So excited to announce that I have just completed a set of 40 sake bottles for the new NOBU Hotel in Shoreditch, London. They are apparently already out on display so do pop by and have a look... each bottle is unique.
SkandiHus Moon plate spotted in Shortlist this week :)!
I am so honoured that Nigella Lawson has used my work to display her beautiful food in her latest cookbook "At My Table", which was released yesterday.
Our dear friend, Azem William, made this cute little video of Stine a while back. We just came across it again, so thought we would share it. Do check out Azem's amazing work too (Insta: @ceramicazem). We are in LOVE with it.
Check out this lovely little video made by Ben Grubb
Super thrilled to have been selected as the Nordic Bakery's summer brand. There's a little interview with Stine on their blog:
I have less money than I ever did. I also feel more fulfilled than I ever did. Am I happier? Truth be told, I think so but I don't know. Let me explain.
First of all, it depends on how we define happiness.
The motivational couch, Jay Shetty, said in a recent video for The Huffington Post: "We need to redefine what success means. Let's not make happiness and success about the size of our homes but about the size of our heart. Let's not make it about gratification but gratitude [...] Instead of thinking of what you want to do, think about what you want to be".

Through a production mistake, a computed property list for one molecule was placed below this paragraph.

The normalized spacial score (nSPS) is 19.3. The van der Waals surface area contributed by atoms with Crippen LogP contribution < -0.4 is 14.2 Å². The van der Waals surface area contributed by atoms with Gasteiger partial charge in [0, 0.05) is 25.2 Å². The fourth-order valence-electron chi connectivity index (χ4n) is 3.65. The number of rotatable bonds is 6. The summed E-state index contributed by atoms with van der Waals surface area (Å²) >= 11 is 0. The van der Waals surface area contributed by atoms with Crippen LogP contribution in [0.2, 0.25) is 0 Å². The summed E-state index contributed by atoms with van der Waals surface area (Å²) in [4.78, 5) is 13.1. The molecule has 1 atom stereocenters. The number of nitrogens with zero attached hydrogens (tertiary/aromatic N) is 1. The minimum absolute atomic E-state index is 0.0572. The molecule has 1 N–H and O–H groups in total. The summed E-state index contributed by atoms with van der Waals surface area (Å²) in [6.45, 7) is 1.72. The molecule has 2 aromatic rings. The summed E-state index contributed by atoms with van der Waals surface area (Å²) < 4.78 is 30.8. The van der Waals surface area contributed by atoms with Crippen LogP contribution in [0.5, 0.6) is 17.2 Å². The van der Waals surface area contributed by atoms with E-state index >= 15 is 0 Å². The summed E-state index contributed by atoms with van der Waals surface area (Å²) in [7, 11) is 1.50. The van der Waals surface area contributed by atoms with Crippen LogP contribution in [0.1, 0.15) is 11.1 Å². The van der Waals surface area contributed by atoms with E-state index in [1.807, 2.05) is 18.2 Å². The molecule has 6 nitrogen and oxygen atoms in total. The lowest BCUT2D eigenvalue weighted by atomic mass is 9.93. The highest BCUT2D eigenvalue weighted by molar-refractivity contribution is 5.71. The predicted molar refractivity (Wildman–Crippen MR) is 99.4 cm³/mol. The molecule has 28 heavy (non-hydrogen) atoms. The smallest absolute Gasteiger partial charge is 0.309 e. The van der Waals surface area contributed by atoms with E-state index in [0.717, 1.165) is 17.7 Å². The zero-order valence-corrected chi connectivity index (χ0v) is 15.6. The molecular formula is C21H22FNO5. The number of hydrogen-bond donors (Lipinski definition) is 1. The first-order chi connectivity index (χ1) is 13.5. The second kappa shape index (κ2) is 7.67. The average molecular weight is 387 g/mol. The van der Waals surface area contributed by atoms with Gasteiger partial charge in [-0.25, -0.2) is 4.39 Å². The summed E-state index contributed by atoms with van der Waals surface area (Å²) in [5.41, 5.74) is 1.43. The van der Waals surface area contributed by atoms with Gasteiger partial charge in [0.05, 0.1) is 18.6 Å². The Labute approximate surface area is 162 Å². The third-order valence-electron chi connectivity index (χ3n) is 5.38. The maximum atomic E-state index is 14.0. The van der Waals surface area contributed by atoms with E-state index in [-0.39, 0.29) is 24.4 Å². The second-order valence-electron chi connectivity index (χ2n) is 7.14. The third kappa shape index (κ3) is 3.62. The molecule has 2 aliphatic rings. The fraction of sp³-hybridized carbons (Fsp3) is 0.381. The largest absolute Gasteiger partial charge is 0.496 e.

I get a lot of emails and approaches from strangers and acquaintances who have heard about my journey from being a lawyer to a potter. They want to know what the secret is to do what I've done. I wish I could give them answers, which is what has lead me to write this blog post. So many people tell me how they dream of quitting their jobs too because they're unhappy. So many people tell me that they wish they had the courage to pursue their dreams. I think they may be getting it the wrong way around.